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NLADA tribute to Joe Bartylak

The following tribute to Joseph R. Bartylak appeared in the NLADA Update, Vol. 12, Number 12, September 3, 2010.

Joe Bartylak, long time former executive director of Land of Lincoln Legal Assistance Foundation (LLLAF) and a national leader in the legal services community, died on August 26, 2010. Bartylak led the Project Advocacy Group (merged with NLADA in 1999) in the mid-1980s during tenuous times when the existence of federal funding for legal services was under attack and many legal aid programs were fighting to survive. Joe was essential to the efforts to preserve the Legal Services Corporation from its many hostile attacks during the decade of the 1980's.

His leadership, in great part, also helped LLLAF overcome these difficult times and later allowed for its expansion to the current service area of 65 counties in southern and central Illinois.

Before joining the Foundation, Bartylak worked in private practice and as a state's attorney. In 1971, he joined Legal Services of Madison County which was one of the seven organizations that merged to form the Legal Assistance Foundation. He became the Foundation's executive director in 1976, a position from which he retired and held for nearly 30 years. During his leadership, he established the Lawyers' Assistance Program which helped lawyers, judges, and law students combating alcoholism, drug addiction and mental health problems.

Bartylak is being remembered throughout the country as a giant in legal services, as Russell Scott, former LLLAF president described in a Chicago Tribune article remembering Bartylak. He was honored with many awards throughout his career including the Charles Dorsey Award from National Legal Aid and Defender Association (NLADA) and the Illinois State Bar Association Laureate Award. Joe is also remembered warmly by many of his colleagues across the country.

Don Saunders, NLADA's vice-president of Civil Legal Services stated:

Joe epitomized the best qualities of a leader. He brought to the table a deep wisdom and commitment about equal justice, coupled with a quiet determination to seek out the opinions of others before reaching a final decision on matters of importance. The survival fights of the 80's during Joe's tenure as a leader of the Project Advisory Group cut to the core of our country's commitment to justice. These political challenges also held the possibility of tremendous turmoil among a community of advocates whose very professional existence was at stake in many instances. Joe's leadership style and commitment to inclusiveness was a key element in ensuring the survival of the Legal Services Corporation and our ability to make great strides forward in improving the delivery of civil legal aid. All of us privileged to work in legal aid owe a great debt of gratitude to the steady leadership of Joe Bartylak. Everyone who knew Joe, whether in his beloved Illinois or across the nation, developed an easy and warm friendship with him. He will be sorely missed.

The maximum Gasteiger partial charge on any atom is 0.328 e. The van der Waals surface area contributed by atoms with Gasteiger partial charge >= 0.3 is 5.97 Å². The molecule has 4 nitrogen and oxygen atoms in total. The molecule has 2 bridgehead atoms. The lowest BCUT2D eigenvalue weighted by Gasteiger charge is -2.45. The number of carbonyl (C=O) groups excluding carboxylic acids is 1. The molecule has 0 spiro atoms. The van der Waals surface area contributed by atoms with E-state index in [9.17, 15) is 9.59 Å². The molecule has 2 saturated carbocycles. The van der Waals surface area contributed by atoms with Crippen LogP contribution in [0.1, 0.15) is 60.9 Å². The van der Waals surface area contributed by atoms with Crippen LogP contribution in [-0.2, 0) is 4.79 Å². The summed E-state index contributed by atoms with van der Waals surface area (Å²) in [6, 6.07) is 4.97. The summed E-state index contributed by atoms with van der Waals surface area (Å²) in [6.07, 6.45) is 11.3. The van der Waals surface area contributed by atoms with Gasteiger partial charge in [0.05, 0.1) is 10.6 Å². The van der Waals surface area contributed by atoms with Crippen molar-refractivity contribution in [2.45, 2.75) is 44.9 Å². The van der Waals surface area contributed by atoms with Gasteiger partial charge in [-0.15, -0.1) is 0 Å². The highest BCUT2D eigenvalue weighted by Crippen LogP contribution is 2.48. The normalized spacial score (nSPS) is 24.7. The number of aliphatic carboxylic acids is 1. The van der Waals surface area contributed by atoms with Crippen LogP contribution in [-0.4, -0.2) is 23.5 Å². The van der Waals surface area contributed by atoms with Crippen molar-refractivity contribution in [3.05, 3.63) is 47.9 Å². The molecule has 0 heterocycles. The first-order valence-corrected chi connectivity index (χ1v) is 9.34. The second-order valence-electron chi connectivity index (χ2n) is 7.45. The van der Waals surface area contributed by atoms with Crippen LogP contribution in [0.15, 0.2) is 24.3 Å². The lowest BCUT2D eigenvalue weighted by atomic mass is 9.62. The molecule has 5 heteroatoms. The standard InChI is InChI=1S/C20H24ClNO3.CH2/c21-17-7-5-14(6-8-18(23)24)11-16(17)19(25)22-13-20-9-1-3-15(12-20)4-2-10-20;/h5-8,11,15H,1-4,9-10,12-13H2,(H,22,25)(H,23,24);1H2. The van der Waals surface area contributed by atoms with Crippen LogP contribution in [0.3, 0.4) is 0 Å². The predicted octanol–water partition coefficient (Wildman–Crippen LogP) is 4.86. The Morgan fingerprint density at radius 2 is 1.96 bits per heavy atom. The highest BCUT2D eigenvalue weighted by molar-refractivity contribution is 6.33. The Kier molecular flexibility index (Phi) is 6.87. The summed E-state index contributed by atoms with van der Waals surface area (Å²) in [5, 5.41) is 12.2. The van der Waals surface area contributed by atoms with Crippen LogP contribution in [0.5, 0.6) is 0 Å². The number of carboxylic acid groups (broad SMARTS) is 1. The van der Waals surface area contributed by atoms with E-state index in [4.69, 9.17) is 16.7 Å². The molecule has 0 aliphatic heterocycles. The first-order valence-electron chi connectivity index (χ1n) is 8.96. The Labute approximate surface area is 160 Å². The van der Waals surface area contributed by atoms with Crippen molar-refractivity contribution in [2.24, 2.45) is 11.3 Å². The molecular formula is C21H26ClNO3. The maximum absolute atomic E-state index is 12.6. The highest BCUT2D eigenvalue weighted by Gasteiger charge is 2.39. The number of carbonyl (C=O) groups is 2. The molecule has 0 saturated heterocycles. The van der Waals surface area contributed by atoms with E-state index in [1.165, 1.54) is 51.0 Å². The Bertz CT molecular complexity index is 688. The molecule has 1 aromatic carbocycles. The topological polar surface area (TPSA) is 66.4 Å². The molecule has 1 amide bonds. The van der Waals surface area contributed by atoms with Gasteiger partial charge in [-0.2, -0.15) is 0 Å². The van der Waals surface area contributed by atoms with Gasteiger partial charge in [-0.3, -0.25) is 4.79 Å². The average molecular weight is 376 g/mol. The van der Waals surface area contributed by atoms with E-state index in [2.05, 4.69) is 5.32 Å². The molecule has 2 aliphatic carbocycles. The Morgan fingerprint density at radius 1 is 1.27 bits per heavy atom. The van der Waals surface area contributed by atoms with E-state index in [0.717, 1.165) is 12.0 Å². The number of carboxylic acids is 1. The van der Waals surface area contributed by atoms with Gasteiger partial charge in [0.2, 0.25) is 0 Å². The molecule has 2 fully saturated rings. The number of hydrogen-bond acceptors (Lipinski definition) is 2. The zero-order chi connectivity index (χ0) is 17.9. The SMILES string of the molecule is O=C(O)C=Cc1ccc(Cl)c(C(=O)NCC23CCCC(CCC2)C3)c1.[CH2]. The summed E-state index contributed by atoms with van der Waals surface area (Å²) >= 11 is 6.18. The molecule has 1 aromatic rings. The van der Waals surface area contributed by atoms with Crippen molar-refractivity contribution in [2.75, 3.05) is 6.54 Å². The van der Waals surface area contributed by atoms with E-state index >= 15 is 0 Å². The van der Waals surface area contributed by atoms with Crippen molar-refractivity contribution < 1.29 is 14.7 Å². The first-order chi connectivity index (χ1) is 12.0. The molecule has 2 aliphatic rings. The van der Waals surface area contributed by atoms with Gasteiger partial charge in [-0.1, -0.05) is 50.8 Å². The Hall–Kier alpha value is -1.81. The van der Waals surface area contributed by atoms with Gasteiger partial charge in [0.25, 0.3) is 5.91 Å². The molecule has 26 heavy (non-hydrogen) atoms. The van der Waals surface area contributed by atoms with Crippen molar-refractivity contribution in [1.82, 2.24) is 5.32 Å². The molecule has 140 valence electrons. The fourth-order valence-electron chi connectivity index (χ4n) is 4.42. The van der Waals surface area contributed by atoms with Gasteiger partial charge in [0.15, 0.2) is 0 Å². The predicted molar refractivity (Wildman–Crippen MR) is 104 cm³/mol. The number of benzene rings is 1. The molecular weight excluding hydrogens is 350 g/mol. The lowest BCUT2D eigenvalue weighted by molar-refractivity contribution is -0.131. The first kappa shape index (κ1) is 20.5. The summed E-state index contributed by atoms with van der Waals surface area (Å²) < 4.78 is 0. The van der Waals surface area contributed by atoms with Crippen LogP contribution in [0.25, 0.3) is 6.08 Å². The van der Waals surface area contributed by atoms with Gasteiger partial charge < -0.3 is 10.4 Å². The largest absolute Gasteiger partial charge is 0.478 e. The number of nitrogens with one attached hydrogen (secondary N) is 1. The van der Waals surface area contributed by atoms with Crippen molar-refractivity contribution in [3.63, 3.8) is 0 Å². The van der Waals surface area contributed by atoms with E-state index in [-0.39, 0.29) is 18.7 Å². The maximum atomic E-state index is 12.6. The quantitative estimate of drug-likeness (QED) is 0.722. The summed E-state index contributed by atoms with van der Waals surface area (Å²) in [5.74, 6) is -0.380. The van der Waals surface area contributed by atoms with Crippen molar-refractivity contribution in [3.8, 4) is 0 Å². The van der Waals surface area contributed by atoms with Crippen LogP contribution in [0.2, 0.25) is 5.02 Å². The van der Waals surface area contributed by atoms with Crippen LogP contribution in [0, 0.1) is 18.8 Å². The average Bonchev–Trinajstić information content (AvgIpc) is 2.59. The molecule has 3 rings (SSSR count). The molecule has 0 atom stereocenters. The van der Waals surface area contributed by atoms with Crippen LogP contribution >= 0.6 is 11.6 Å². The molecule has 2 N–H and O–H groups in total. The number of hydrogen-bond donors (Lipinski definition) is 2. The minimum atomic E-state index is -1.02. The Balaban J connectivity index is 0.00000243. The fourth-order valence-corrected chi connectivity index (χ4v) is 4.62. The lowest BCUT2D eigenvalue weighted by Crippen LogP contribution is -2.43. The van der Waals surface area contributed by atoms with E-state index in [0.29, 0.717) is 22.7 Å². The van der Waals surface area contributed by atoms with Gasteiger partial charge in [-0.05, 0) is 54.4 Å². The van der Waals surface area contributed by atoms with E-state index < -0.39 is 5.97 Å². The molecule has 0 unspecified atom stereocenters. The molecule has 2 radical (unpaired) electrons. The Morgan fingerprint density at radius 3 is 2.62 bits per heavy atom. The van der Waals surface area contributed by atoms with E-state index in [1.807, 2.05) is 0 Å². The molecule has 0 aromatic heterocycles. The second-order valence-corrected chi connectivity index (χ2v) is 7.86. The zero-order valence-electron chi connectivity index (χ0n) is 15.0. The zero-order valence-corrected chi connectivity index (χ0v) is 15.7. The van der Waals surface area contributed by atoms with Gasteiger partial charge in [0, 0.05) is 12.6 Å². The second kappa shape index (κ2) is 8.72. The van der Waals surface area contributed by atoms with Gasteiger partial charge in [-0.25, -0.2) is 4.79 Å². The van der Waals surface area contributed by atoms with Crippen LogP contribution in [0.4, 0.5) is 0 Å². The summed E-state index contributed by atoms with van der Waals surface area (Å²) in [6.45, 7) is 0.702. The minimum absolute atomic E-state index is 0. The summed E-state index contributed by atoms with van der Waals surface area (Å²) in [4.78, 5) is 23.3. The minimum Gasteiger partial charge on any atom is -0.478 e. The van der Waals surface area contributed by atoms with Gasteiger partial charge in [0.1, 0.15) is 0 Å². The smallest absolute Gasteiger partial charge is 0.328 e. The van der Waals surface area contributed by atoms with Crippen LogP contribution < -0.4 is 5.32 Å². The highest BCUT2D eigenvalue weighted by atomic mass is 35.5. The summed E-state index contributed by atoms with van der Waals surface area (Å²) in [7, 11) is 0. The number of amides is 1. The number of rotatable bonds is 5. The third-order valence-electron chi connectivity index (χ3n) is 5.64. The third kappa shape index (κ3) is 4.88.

Alan Houseman, executive director of CLASP, remembered Joe's contributions:

The civil legal aid community has been blessed with several outstanding leaders. Joe Bartylak was one of the giants. He built and led Land of Lincoln Legal Assistance Foundation, one of our finest, most effective and innovative civil legal aid programs. For that alone he will be long remembered. He also was one of our great national leaders. As chair of the Project Advisory Group, he effectively led our community in very difficult times. He was not a loud, talkative, charismatic leader. His style was quiet, unassuming and persistent leadership, but leadership it was. He worked with all key elements of our community - clients, project directors, staff representatives, rural and urban programs, Native American and migrant programs. He effectively brought all of these together to pursue common goals and present a unified position to LSC and Congress. He kept us together and focused during some of our darkest days when the very survival of civil legal aid was at stake. He also led us out of the darkness when civil legal aid could once again emerge as a significant component of our justice system. Those of us who helped staff PAG were indebted to him for his willingness to listen and to delegate. Linda Perle and I very much appreciated his deference to our staff work with the PAG Regulations and Reauthorization Committee. But we also understood and appreciated his leadership when it was necessary to take control and guide our work. Joe was also a loyal friend with many of us who work nationally. After he retired from Land of Lincoln, he continued to communicate with Linda and me and always made an individual donation to CLASP right up until his death. That was the kind of person Joe was.